DENVER – Colorado officials say the health insurance program for children and pregnant women has enough federal money left over to remain operational through the first month of the year, but warn the money could be gone after that if Congress does not act to restore funding in the next couple months.
Funding for the federal Children’s Health Insurance Program (CHIP) ran out Saturday when Congress failed to act to restore funding for the 2017-18 fiscal year.
The Colorado Department of Health Care Policy and Financing said Monday it anticipates the federal funding Colorado had collected before Sunday will fund the state’s program through Jan. 31 of next year.
But people who use the state’s program, called the Child Health Plan Plus (CHP+), will be able to apply for and use their benefits as normal through the beginning of the year.
“We are disappointed Congress did not act by the Sept. 30 deadline to continue federal funding for CHIP. Colorado CHP+ members need to know they still have coverage until the federal funds run out at the end of January,” said Department of Health Care Policy and Financing Executive Director Susan E. Birch. "We are and will continue to work closely with Connect for Health Colorado in case Congress does not act in the next four months, as some of the individuals currently covered by CHP+ could qualify for financial assistance to purchase a health plan offered by the marketplace.”
Birch pushed people signing up for CHP+ or already on it to sign up for electronic notices through their PEAK accounts to stay updated.
In Colorado, lower-income children and pregnant women are covered through Medicaid, while those with higher incomes are covered through CHP+. Pregnant women and children in families of four earning up to $5,350 a month qualify for CHP+ coverage in Colorado.
According to Colorado statistics from May, approximately 138,000 children were covered by one of the programs—about 69,000 each. Those numbers were expected to grow by about 7,000 by the start of the 2018-19 fiscal year.
Approximately 2,600 pregnant women are receiving prenatal care via either CHP+ or Medicaid, according to the state. CHIP is funded 88 percent by federal funds, which cover both CHP+ and Medicaid recipients.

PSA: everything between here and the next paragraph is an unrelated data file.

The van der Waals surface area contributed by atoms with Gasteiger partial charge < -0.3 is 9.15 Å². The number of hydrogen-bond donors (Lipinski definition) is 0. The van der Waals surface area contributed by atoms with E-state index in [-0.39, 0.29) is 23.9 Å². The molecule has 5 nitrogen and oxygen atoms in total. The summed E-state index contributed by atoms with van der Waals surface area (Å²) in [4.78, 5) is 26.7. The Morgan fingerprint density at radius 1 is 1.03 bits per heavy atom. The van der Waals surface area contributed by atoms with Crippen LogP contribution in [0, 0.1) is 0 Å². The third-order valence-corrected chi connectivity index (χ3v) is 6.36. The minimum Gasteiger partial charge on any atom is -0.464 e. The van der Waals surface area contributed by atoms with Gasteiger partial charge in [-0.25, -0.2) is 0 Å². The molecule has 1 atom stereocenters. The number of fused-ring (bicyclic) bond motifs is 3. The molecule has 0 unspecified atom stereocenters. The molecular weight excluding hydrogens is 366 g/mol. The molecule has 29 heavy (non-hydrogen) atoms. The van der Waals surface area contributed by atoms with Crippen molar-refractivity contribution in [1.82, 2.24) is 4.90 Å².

According to the Department of Health Care Policy and Financing, once the federal funding runs out through CHIP for Colorado, the nearly 70,000 people in Colorado whose coverage is funded through CHIP would retain coverage through Medicaid, but would see reduced funding in the federal match.
The state would have to cover the remaining funding, which it says would “further strain” the state budget.
Colorado’s Democrats in Washington were quick to lament Congress’ failure to get CHIP funding put in the budget before Saturday’s deadline over the weekend.
“Unacceptable that funding for CHIP & community health centers expired last night. We can’t leave Coloradans in limbo,” Sen. Michael Bennet, D-Colo., tweeted Sunday.
“90,000 CO children & pregnant women count on #CHIP. Funds have lapsed due to congressional issues that must be fixed soon. Unconscionable,” tweeted Rep. Diana DeGette, D-Colo.
“Congress did not address CHIP or [community] health centers this week. We need to reauthorize these critical programs asap,” said Rep. Ed Perlmutter, D-Colo.
As Perlmutter and Bennet noted, it also did not restore funding for next year for community health centers, which help millions of people across the country each year.
Congress can act at any time to put funding into the programs, and a House committee has a bill hearing scheduled for next week.
The Senate also has a bill making its way through the process that would restore CHIP funding.
A separate analysis from the Kaiser Family Foundation shows Colorado would exhaust its federal funding in February of next year if Congress doesn’t act. It estimated around 86,000 were covered by CHP+ under the normal program or the expanded Medicaid program.